20 Mar 12 Decision Impact Statement - Leighton
The case concerned whether the taxpayer (Mr Leighton), a non-resident, was liable to tax as a trustee under former s 98(3) of the ITAA 1936 on income from trading Australian shares through stockbrokers in Australia. The Full Federal Court (Edmonds, Gilmour and Logan JJ) in a joint judgment held that Mr Leighton was not so liable.
Mr Leighton, a non resident of Australia for tax purposes residing in Monaco, was engaged in share trading activities (via Australian stockbrokers) involving the buying and selling of shares in Australian public companies. The share trading was through accounts held by two foreign resident companies of which he was a director (Salina Investments Ltd ("Salina") and Kolton Holdings Limited ("Kolton")).
Each of Salina and Kolton had share trading accounts with a number of Australian sharebrokers. Leighton had authority to provide buy and sell instructions on behalf of Salina and Kolton to the brokers. Shares were purchased with funds deposited by Salina and Kolton in an Australian Westpac bank account in Leighton's name. The shares were held by an Australian bank custodian. The proceeds of sale of shares were deposited in the Westpac bank account in Leighton's name and remitted to Salina and Kolton.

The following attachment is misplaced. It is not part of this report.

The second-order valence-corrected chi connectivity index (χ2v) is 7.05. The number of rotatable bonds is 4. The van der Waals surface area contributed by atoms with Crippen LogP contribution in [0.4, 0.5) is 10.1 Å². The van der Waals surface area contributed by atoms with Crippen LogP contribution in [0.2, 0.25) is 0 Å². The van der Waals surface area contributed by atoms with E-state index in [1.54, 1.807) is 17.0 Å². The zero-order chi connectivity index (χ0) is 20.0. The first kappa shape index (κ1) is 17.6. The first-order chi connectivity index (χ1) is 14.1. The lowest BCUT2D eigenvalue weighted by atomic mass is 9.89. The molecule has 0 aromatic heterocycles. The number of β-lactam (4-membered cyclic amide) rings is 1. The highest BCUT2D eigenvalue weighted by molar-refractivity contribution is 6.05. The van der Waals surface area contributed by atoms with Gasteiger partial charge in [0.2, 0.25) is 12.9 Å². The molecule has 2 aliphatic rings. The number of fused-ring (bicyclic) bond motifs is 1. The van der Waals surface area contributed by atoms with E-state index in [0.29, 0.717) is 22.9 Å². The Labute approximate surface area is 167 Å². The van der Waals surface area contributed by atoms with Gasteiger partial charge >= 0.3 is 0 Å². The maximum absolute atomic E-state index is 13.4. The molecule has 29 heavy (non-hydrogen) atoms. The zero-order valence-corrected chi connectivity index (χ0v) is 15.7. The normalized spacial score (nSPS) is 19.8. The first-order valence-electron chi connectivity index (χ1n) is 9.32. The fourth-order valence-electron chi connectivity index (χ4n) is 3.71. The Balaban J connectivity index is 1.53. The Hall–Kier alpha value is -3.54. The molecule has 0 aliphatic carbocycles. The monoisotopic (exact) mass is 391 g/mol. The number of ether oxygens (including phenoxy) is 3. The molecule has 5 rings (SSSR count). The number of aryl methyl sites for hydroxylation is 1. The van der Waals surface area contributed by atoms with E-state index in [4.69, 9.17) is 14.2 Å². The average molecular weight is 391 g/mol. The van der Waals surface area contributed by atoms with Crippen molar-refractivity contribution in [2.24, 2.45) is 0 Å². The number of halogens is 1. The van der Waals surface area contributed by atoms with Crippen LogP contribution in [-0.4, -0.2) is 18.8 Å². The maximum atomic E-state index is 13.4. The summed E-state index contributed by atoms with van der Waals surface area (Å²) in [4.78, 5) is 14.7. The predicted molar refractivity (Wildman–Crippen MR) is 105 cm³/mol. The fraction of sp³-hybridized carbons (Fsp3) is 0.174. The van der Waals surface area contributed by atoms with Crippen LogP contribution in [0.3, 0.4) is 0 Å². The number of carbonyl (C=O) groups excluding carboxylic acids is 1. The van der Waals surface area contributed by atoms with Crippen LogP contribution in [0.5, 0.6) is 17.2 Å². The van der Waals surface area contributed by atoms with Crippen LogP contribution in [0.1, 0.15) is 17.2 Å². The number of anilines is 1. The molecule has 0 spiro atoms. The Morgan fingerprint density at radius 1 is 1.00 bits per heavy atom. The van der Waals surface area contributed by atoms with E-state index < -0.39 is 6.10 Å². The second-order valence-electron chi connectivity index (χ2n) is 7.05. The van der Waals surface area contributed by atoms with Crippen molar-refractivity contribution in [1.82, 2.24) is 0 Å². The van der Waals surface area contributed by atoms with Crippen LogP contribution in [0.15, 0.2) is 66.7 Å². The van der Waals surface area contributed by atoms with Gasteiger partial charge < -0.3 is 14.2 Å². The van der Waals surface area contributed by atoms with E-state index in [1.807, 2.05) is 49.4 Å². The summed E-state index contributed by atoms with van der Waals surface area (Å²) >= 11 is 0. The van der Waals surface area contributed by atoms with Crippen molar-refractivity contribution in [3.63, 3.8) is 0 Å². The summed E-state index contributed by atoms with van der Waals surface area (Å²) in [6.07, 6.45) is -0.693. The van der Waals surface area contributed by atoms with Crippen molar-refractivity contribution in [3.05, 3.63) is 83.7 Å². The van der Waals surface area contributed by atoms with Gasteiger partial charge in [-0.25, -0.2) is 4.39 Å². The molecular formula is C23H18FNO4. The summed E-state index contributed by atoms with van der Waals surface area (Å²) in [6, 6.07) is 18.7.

The Full Federal Court found on the facts of the case the share proceeds deposited by the brokers into the Westpac Bank account in Mr Leighton's name represented the realisation of income already derived by Salina and Kolton. It was the companies themselves that derived income from the sale of the trading stock represented by the shares irrespective of whether they received payment, or a third party such as Mr Leighton received payment on their behalf. Accordingly, the Full Federal Court found that while the proceeds, upon being deposited into the Westpac Bank account, were impressed with a trust in favour of Salina and Kolton, those proceeds did not comprise the income of a trust estate.
The Decision Impact Statement states that:
"The ATO accepts that once it was concluded that Salina and Kolton were each carrying on a business of trading in shares, the shares being trading stock of those businesses, and that the companies derived income from the sale of that stock; it followed that the income would not also be income of a trust estate on which former s98(3) would operate. If instead in a particular case it were to be concluded as a matter of fact, relevant shares were assets held on trust such that the proceeds of any sale of the shares were properly characterised as the income of a trust, in the Commissioner's view the outcome would be different."